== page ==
Government

Opponents Set to Defeat Fracking Question 6th Time

YOUNGSTOWN, Ohio – The press event Tuesday morning in the hall of Teamsters Local 377 could have been a scene from the 1993 fantasy-comedy movie “Groundhog Day,” except as Mayor John A. McNally noted, “This is not something for us to joke about.”

The something was the sixth point-by-point rebuttal by the Mahoning County Coalition for Job Growth and Investment to the sixth effort of Committee for the Youngstown Community Bill of Rights to amend the Youngstown Charter Nov. 8 and ban the business of energy extraction within city limits.

Nine members of the committee, led by Susie Beiersdorfer, stood across 1223 Teamsters Drive wearing cardboard signs and carrying placards urging passage of the amendment. They decried the “elected officials political parties, some local and church leaders, some unions and others who would support profit over people and pollution over the planet,” as Beiersdorfer wrote in the packet she distributed to the press.

Inside the union hall, McNally, acting as emcee, led off the rebuttal followed by Tom Humphries, president and CEO of the Youngstown Warren Regional Chamber; Rocky DiGennaro, president of the Western Reserve Building and Construction Trades Council; Ron Massullo, executive vice chairman of the Mahoning County Democratic Party; the Rev. Ken Simon, pastor of New Bethel Baptist Church; and Jaladah Aslam, staff representative for AFSCME Council 8 and representing Bill Padisak, president of the Mahoning Trumbull AFL-CIO Labor Council.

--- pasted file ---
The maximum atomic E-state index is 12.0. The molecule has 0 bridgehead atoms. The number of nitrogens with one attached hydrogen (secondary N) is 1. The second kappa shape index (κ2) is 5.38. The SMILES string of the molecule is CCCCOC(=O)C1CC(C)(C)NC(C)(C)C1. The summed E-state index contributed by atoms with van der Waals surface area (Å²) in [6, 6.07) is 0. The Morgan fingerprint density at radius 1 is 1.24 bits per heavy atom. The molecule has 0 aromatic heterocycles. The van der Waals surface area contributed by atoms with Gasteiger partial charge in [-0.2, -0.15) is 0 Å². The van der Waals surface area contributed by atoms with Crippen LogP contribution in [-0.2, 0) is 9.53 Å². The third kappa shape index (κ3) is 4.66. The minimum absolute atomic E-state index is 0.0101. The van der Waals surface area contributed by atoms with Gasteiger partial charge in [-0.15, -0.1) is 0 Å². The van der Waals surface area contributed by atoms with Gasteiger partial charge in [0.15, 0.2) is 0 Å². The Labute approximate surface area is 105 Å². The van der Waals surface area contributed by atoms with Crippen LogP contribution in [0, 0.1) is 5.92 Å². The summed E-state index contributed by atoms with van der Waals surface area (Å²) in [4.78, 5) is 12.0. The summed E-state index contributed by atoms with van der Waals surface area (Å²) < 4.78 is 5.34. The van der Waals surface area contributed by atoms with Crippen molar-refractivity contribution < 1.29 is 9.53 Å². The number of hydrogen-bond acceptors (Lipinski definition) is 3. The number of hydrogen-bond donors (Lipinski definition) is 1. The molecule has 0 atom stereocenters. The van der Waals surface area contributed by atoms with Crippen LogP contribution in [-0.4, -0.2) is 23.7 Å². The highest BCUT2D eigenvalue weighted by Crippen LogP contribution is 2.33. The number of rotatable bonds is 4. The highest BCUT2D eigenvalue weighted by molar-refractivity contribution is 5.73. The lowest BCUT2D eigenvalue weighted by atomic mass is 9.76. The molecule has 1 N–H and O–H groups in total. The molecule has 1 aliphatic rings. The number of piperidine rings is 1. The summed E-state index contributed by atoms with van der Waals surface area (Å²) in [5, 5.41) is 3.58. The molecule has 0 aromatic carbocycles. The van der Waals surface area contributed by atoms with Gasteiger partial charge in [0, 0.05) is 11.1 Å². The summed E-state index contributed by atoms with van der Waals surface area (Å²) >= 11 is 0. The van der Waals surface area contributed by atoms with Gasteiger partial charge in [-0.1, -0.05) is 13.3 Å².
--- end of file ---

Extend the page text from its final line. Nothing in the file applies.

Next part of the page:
In the audience were Jim Tressel, president of Youngstown State University; Mark Munroe, chairman of the Mahoning County Republican Party; Dave Deibel, president and CEO of Boardman Steel Inc.; attorney Martha Bushey of Manchester, Newman & Bennett; Mahoning County Commissioner Carol Rimedio-Righetti; and several members of the building trades unions including Local 396 of the Plumbers and Pipefitters, Local 171 of the Carpenters, Local 66 of the Operating Engineers and Local 377 of the Teamsters.

The Committee for the Youngstown Bill of Rights, McNally began, has engaged in “half-truths and incomplete statements” in its arguments to persuade Youngstown voters to pass the charter amendment.

More than the committee realizes, or would admit, the language in the charter — assuming it weren’t overturned in court — could bring to a halt all business and activity related to the extraction and use of natural gas and oil. It would not stop simply at a ban on fracking and the disposal of fracking waste in injection wells within the city. It would extend to connecting gas lines to new buildings.

As for the safety of the water residents drink, Youngstown is a distributor of the water the Mahoning Valley Sanitary District treats, the mayor pointed out. The accusation that the U.S. Environmental Protection Agency three times in the last three years notified the city “that our drinking water is in VIOLATION of safe drinking water standards [emphasis in committee’s packet]” is another incomplete truth, McNally said.

The U.S. EPA notified the city only once,” he said, and the notification was “not related to injection wells or fracking.”

The charter amendment “does nothing to protect Youngstown residents or businesses,” he said.